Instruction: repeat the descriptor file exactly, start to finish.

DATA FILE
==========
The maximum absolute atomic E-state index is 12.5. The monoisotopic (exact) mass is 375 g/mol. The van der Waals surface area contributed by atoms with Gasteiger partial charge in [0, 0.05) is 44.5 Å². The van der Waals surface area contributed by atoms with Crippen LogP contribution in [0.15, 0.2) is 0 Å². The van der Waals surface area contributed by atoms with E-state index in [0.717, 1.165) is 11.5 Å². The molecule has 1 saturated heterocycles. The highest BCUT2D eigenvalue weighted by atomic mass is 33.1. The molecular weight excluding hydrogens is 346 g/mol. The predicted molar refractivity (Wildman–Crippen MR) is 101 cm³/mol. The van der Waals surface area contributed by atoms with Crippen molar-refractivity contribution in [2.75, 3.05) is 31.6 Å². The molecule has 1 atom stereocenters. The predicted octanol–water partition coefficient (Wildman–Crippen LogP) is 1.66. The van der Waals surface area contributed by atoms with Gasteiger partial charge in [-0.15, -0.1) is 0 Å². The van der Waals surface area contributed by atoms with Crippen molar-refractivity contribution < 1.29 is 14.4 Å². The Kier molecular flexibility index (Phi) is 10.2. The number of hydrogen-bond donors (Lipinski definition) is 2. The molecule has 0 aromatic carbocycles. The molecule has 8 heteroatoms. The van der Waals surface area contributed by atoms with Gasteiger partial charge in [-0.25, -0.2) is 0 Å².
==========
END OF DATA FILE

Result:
The maximum absolute atomic E-state index is 12.5. The monoisotopic (exact) mass is 375 g/mol. The van der Waals surface area contributed by atoms with Gasteiger partial charge in [0, 0.05) is 44.5 Å². The van der Waals surface area contributed by atoms with Crippen LogP contribution in [0.15, 0.2) is 0 Å². The van der Waals surface area contributed by atoms with E-state index in [0.717, 1.165) is 11.5 Å². The molecule has 1 saturated heterocycles. The highest BCUT2D eigenvalue weighted by atomic mass is 33.1. The molecular weight excluding hydrogens is 346 g/mol. The predicted molar refractivity (Wildman–Crippen MR) is 101 cm³/mol. The van der Waals surface area contributed by atoms with Crippen molar-refractivity contribution in [2.75, 3.05) is 31.6 Å². The molecule has 1 atom stereocenters. The predicted octanol–water partition coefficient (Wildman–Crippen LogP) is 1.66. The van der Waals surface area contributed by atoms with Gasteiger partial charge in [-0.15, -0.1) is 0 Å². The van der Waals surface area contributed by atoms with Crippen molar-refractivity contribution < 1.29 is 14.4 Å². The Kier molecular flexibility index (Phi) is 10.2. The number of hydrogen-bond donors (Lipinski definition) is 2. The molecule has 0 aromatic carbocycles. The molecule has 8 heteroatoms. The van der Waals surface area contributed by atoms with Gasteiger partial charge in [-0.25, -0.2) is 0 Å².